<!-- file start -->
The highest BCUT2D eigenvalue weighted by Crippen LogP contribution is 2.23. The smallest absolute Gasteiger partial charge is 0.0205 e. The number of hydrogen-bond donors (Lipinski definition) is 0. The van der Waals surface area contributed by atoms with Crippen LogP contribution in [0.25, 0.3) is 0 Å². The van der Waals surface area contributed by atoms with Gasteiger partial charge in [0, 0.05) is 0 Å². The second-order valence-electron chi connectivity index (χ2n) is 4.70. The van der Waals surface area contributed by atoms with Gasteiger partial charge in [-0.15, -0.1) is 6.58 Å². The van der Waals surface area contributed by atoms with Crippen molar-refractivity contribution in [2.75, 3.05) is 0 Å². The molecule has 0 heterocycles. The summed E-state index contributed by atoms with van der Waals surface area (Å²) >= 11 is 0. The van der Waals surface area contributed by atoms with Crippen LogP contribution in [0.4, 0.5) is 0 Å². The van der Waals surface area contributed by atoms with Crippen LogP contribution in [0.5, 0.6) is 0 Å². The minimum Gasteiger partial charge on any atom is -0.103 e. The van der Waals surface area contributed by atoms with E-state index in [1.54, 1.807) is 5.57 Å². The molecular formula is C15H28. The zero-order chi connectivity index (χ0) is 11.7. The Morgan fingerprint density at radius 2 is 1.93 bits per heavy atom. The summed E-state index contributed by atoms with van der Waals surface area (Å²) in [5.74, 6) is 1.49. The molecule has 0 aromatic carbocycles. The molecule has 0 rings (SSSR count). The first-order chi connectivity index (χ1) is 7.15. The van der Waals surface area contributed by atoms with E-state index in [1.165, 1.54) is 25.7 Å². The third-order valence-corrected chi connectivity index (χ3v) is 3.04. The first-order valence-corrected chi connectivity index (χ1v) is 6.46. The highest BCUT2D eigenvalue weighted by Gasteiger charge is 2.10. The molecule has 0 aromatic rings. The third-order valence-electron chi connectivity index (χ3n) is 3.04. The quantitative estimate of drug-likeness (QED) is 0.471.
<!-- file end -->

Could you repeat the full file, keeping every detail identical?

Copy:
The highest BCUT2D eigenvalue weighted by Crippen LogP contribution is 2.23. The smallest absolute Gasteiger partial charge is 0.0205 e. The number of hydrogen-bond donors (Lipinski definition) is 0. The van der Waals surface area contributed by atoms with Crippen LogP contribution in [0.25, 0.3) is 0 Å². The van der Waals surface area contributed by atoms with Gasteiger partial charge in [0, 0.05) is 0 Å². The second-order valence-electron chi connectivity index (χ2n) is 4.70. The van der Waals surface area contributed by atoms with Gasteiger partial charge in [-0.15, -0.1) is 6.58 Å². The van der Waals surface area contributed by atoms with Crippen molar-refractivity contribution in [2.75, 3.05) is 0 Å². The molecule has 0 heterocycles. The summed E-state index contributed by atoms with van der Waals surface area (Å²) >= 11 is 0. The van der Waals surface area contributed by atoms with Crippen LogP contribution in [0.4, 0.5) is 0 Å². The van der Waals surface area contributed by atoms with Crippen LogP contribution in [0.5, 0.6) is 0 Å². The minimum Gasteiger partial charge on any atom is -0.103 e. The van der Waals surface area contributed by atoms with E-state index in [1.54, 1.807) is 5.57 Å². The molecular formula is C15H28. The zero-order chi connectivity index (χ0) is 11.7. The Morgan fingerprint density at radius 2 is 1.93 bits per heavy atom. The summed E-state index contributed by atoms with van der Waals surface area (Å²) in [5.74, 6) is 1.49. The molecule has 0 aromatic carbocycles. The molecule has 0 rings (SSSR count). The first-order chi connectivity index (χ1) is 7.15. The van der Waals surface area contributed by atoms with E-state index in [1.165, 1.54) is 25.7 Å². The third-order valence-corrected chi connectivity index (χ3v) is 3.04. The first-order valence-corrected chi connectivity index (χ1v) is 6.46. The highest BCUT2D eigenvalue weighted by Gasteiger charge is 2.10. The molecule has 0 aromatic rings. The third-order valence-electron chi connectivity index (χ3n) is 3.04. The quantitative estimate of drug-likeness (QED) is 0.471.